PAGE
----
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Take your Angular component library to the next level: publish it to npm and provide theming options.

In a previous article, we demonstrated how to create an Angular library that provides a button component. We built and consumed it locally, but in the real world, a library needs to be accessible and easy to install, and provide a simple way to add themes with colors (like a professional library). Today, we are taking a step forward with our library by providing themes and publishing it to npm.

During the process of adding theme support to our library, we will learn how to achieve this using CSS variables. CSS variables allow us to style HTML elements based on their attributes in our library, export them from the library for consumption in applications and publish them to npm.

To facilitate the learning process, let’s introduce a scenario that reflects real-world challenges.

The Scenario

In the previous post, we created the library ngx-banana-ui and experimented with it in a banking application. However, our company now has a great opportunity to build a new app for selling banana-related products (let’s call it the Banana Bazaar), and they want to use our ngx-banana-ui library. This is fantastic because it saves time and accelerates the team’s progress. However, there are two new challenges:

  • The team works remotely and wants to install the library easily, just like using npm.
  • It would be nice to allow the customization of colors through overrides. The buttons need to change color according to the seasons, reflecting the vibrant colors of summer and the refreshing breezes of spring.

What is a Theme and How Does It Work?

A theme is a predefined set of styles and design elements that create a consistent visual appearance. It encompasses color schemes, typography, layouts, graphics and animations. Themes make websites visually appealing, user-friendly and easily customizable by updating CSS rules.

There are several ways to build a theme, but one of the most common approaches is to leverage the power of CSS variables to change colors and styles in components.

CSS Variables

CSS custom properties, or CSS variables, are a way to store reusable values in stylesheets. They allow us to declare a variable using the syntax --variable-name: value;. CSS variables help us maintain and modify CSS code easily. To use a variable, we reference it with var(--variable-name) in CSS rules, making updates and maintenance simpler.

Let’s illustrate this with an example. First, we declare variables in the :root pseudo-class:

:root {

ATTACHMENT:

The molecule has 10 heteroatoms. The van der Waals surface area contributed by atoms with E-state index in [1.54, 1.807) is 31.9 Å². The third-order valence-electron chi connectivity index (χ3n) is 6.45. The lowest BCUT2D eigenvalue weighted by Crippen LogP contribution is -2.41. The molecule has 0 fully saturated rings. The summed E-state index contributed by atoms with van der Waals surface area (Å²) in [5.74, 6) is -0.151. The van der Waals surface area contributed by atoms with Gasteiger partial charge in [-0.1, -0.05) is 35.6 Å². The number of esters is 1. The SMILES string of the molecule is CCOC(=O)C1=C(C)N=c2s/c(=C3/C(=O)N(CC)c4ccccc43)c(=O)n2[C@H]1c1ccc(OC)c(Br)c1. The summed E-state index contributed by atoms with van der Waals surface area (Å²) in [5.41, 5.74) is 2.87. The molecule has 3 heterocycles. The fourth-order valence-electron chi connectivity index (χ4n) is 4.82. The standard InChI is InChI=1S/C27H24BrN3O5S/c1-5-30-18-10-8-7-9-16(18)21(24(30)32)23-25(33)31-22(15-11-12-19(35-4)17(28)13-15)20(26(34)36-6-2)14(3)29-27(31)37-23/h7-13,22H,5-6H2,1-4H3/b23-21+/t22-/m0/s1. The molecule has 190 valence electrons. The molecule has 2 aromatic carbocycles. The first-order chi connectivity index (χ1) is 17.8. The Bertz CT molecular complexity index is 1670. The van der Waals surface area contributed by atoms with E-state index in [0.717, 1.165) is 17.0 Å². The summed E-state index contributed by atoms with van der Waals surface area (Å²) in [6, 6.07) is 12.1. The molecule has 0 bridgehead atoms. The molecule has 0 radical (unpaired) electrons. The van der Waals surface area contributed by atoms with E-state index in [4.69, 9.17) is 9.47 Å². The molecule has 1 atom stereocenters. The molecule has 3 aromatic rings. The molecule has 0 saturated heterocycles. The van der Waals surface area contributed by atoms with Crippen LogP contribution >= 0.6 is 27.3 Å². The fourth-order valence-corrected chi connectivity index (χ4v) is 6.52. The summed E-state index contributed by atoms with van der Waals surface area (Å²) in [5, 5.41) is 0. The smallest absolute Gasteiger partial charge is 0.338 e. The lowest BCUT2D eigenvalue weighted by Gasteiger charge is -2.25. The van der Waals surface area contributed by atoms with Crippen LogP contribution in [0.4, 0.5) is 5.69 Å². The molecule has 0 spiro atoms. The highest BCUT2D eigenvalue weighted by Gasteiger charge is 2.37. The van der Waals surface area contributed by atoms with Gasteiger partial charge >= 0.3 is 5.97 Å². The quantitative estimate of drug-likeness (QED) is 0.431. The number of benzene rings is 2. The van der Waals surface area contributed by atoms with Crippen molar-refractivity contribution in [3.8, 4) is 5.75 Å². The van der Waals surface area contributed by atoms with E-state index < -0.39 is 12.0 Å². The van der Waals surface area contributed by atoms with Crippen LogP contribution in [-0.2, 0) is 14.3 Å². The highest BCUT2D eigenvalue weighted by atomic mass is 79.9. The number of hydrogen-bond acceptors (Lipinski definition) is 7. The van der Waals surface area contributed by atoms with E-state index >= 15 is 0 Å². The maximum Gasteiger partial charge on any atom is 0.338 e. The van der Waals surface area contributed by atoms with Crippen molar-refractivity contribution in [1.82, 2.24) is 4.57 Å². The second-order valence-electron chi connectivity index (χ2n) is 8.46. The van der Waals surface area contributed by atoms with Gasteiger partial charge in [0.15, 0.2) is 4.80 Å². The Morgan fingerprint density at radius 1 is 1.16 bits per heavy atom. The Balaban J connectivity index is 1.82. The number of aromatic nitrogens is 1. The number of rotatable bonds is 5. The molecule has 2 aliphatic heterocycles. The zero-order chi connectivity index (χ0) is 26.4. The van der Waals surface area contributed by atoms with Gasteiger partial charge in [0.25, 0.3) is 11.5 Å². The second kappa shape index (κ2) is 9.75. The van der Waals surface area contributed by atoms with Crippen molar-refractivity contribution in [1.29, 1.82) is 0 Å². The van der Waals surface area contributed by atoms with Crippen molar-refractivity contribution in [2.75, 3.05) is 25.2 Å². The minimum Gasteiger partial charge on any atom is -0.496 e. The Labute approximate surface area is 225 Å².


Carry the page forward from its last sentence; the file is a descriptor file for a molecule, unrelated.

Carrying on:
--primary-color: #3498db;
  --text-color: #333;

Note: You can nestle these under any class that you would like, but a generic over-arching ones are best. :root is commonly used for global variables and allows for overrides with more specific selectors.

Next, we use these variables within our CSS rules:

body {
  color: var(--text-color);

a {
  color: var(--primary-color);

We can update the theme by changing the variable values in the :root selector, allowing for easy customization and maintainability of the theme.

Now that we have a basic understanding of CSS variables, let’s add theme support to the ngx-banana-library and use some CSS custom properties!

Learn more about CSS variables.

Create Theme

Clone the ngx-banana-ui library project and open it in your favorite editor. Inside the lib directory, create a new directory called theme and add a new file named theme.scss.

Next, declare the variables --banana-btn-bg-color and --banana-btn-color in the :root scope:

/* Default theme */
:root {
  --banana-btn-bg-color: rgb(55, 114, 222);
  --banana-btn-color: rgb(134, 206, 33);

We will update these variables using a selector that matches each seasonal theme. Create selectors with the attribute data-theme for the “summer” and “spring” themes:

banana-button[data-theme="summer"]  {
  --banana-btn-bg-color: rgb(222, 24, 114);
  --banana-btn-color: rgb(143, 218, 43);

banana-button[data-theme="spring"] {
  --banana-btn-bg-color: rgb(199, 206, 57);
  --banana-btn-color: rgb(179, 29, 225);

We want these variables to affect the background and color properties of the button class:

.button {
  box-sizing: border-box;
  display: inline-block;
  border: 0;
  border-radius: 10px;
  padding: 15px;
  min-height: 30px;
  min-width: 120px;
  opacity: 0.8;
  background-color: var(--banana-btn-bg-color);
  color: var(--banana-btn-color);
  cursor: pointer;
  text-align: center;
  font-size: 1rem;
  line-height: 1.2;
  transition: opacity 0.3s ease;

.button:hover {
  opacity: 1;

Before building and publishing, we need to update the ng-package.json to export the new theme file.

What are We Doing ?

The button component from our library uses CSS variables with predefined colors, but when the component matches with the data-theme selector, it takes the colors from there. We need one final step to start to play with our library build and publish to npm.